And that’s a good enough reason to scrap Cooperstown, The Week’s John Terbush writes today. Without the stars of the ’80s and ’90s — performance-enhancing drugs or not — the Hall lacks credibility, he says.
The voting body is a bloated mess of nearly 600 members, some of whom haven’t covered baseball in years. (To wit, here’s a golf website explaining the ballot of one of its three eligible voters last year.) Then there are the crackpots who think “gut feeling” trumps research, the usual suspects who phone the whole thing in, and, of course, the shrill nutjobs who treat the ballot as an excuse to troll basement-dwelling nerds.
The voting process cannot be fixed without gutting that body, and that’s just not going to happen. Consider that one of the most popular proposals for reforming the vote is to simply increase the number of selections each candidate can make on his or her ballot. It’s a good idea in theory, especially considering the backlog of sterling candidates newly eligible for induction with even more no-doubters on the horizon. Yet last year, with one of the most stacked ballots ever, only half of voters burned all their votes. Dropping ballot limits would buoy some candidates, but it’s no panacea.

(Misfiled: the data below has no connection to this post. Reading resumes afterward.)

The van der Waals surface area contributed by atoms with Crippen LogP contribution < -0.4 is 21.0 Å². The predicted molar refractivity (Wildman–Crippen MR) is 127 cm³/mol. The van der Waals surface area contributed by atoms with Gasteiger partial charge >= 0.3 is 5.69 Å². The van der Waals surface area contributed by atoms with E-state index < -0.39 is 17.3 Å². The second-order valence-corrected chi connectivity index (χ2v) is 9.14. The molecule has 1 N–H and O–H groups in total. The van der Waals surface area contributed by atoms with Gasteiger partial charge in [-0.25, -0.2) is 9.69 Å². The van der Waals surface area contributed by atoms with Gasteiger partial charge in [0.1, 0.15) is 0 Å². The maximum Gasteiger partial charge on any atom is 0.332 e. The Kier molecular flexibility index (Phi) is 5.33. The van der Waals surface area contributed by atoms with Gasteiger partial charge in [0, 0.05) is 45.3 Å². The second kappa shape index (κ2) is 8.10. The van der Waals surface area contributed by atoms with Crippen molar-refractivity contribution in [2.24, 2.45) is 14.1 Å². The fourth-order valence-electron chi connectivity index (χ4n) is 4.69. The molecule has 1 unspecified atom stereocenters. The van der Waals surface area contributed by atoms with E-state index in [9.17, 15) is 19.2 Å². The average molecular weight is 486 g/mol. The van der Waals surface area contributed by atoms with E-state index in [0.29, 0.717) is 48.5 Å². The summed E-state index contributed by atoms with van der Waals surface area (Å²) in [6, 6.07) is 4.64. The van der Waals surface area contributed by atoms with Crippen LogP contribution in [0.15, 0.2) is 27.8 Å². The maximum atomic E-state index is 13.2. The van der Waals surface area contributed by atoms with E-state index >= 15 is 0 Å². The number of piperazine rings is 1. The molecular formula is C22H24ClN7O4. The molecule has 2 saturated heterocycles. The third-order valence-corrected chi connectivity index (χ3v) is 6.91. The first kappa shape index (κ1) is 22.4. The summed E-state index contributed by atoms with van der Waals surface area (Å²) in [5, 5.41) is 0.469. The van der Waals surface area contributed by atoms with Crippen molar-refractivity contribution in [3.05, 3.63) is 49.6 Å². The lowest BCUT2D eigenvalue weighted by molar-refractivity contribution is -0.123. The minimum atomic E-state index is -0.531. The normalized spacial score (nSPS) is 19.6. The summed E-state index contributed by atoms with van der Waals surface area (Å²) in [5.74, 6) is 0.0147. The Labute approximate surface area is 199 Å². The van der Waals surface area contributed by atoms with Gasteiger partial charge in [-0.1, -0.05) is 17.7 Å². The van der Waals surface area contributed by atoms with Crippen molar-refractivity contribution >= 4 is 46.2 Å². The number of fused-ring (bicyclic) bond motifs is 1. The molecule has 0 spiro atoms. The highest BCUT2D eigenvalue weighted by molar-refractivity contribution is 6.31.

True, the Baseball Writers’ Association of America in December approved a resolution recommending the ballot limit increase from 10 to 12. But that’s nothing more than a Band-Aid — and a non-binding one at that — that won’t fly with Hall of Fame officials who have no desire to act on anything that could erode the institution’s exclusivity.
“What’s the point of a Hall of Fame that schemes against its own mission by trying to eradicate a decade of its past?” he writes. “And what’s the point of a baseball institution that refuses to acknowledge arguably the greatest hitter and pitcher who ever played the game?”
Meanwhile, Mike Beradino of the Pioneer Press — you may remember him from the infamous news conference in which he asked Torii Hunter questions about same-sex marriage — submitted his ballot, leaving Randy Johnson off the entire list. He acknowledges, however, that Johnson is deserving of entering the Hall of Fame. This tells you everything that’s wrong with the Baseball Hall of Fame. Baseball writers.